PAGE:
Stocks Open Higher, Extending Rally Into Fourth Week

By The Associated Press
Stocks are opening higher on Wall Street Monday, extending a rally into its fourth week. Banks and industrial companies had some of the biggest gains in the first few minutes of trading.

The S&P 500 index rose 0.4% Small-company stocks continued to outpace the rest of the market as investors upgraded their outlook for the economy. The S&P 500 is back within 5.3% of its record set in February, as optimism strengthens that the worst of the coronavirus-induced recession may have already passed. Its rise follows up on modest moves made in Europe and Asia. Treasury yields were holding near their highest levels in months.

Momentum continued in some markets from a rally on Friday, when the U.S. government said employers added 2.5 million workers to their payrolls in May, when economists were expecting them instead to slash another 8 million jobs.

That raised hopes that the worst of the recession may have already passed. But economists cautioned that many risks still loom on the long road to a full recovery.

“One should … be cautioned against reading too much into any single month-on-month change, particularly during such times of uncertainty,” Jingyi Pan of IG said in a commentary. 

After broad gains in Asia, European stock markets were less buoyant, with Germany’s DAX edging up 0.1% to 12,866 as the government reported that industrial production plunged by nearly 18% in April. That compared a nearly 9% drop in March at the height of Europe’s coronavirus lockdowns.

The CAC 40 in Paris fell 0.1% to 5,193, while Britain’s FTSE 100 was up 0.1% at 6,493. 

U.S. futures were higher, auguring more gains on Wall Street when it opens, with the contracts for the S&P 500 up 0.6% and those for the Dow industrials up 0.8%.

Crude oil prices were steady after major oil producing nations agreed over the weekend to extend a production cut of nearly 10 million barrels of oil a day through the end of July to counter the blow to demand from the coronavirus pandemic.

The price of oil had risen last week on expectations of that move, and lost some of its gains on Monday after OPEC officials did not commit to extending the cuts past July or establishing a way to enforce the production limits. And amid reports that output in the U.S., which is not part of the cartel, was rising again, OPEC said the outlook remained uncertain.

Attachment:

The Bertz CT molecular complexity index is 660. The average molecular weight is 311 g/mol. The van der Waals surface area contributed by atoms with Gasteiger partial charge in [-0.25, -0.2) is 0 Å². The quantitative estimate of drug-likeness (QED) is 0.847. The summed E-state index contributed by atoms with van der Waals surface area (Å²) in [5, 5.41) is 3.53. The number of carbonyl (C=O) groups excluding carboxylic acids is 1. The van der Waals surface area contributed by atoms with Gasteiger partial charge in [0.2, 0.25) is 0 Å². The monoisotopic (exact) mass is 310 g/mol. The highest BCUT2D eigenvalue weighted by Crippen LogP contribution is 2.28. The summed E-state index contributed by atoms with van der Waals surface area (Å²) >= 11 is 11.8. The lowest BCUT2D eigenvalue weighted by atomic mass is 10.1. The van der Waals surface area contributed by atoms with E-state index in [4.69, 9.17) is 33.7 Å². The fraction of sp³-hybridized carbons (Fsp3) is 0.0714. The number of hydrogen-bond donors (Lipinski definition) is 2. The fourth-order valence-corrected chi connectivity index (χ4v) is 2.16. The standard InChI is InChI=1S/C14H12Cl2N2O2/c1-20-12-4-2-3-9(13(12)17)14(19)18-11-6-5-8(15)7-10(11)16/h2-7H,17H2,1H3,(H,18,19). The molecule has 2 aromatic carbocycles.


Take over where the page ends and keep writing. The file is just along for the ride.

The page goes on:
“The jurors are still out on demand. The jurors are still out on supply,” Saudi Oil Minister Abdulaziz bin Salman told a news conference on Monday.

U.S. crude for July delivery shed 24 cents to $39.31 per barrel in electronic trading on the New York Mercantile Exchange. Brent crude, the international standard, lost 1 cent to $42.29 per barrel.

In Asian trading, Japan’s Nikkei 225 index rose 1.4% to 23,178.10 after the government reported the economy contracted at a 2.2% annual rate in the January-March quarter, better than the initially estimated minus 3.4%.

Private sector spending was better than earlier reported, the Cabinet Office said. However, the first quarter came before Japan felt the full impact of partial shutdowns at home due to a nationwide state of emergency that has since been lifted. 

Economists cautioned, also, that the improved business investment numbers were likely to be further revised, downward. 

Elsewhere in Asia, Hong Kong’s Hang Seng ended flat at 24,776.77 and the Shanghai Composite index gained 0.2%, to 2,937.77. In South Korea, the Kospi edged 0.1% higher to 2,184.29. 

India’s Sensex added 0.5%, while Australia’s markets were closed for a holiday. 

The yield on the 10-year Treasury rose to 0.91% on Monday from 0.88% late Friday. Moving largely in tandem with expectations for economic growth and inflation, it is seen as a harbinger of risk and has shown much more caution than stocks recently.

Massive central bank stimulus has helped spur gains in share prices driven by hopes that economies will swiftly recover from the worst downturn in decades as governments relax lockdowns. 

Still, U.S. unemployment remains above 13%, nearly quadruple where it was at the start of the year, and on par with its level during the the Great Depression.

The biggest uncertainty is whether major virus outbreaks will return, leading to further shutdowns. 

Tensions between the United States and China are also raising worries the world’s two largest economies might resume their trade war. 

Some investors are also worried about volatility that could be created by this fall’s U.S. elections.

In currency markets, the dollar fetched 109.40 Japanese yen, down from 109.59 yen on Friday. The euro slipped to $1.1277 from $1.1288. 

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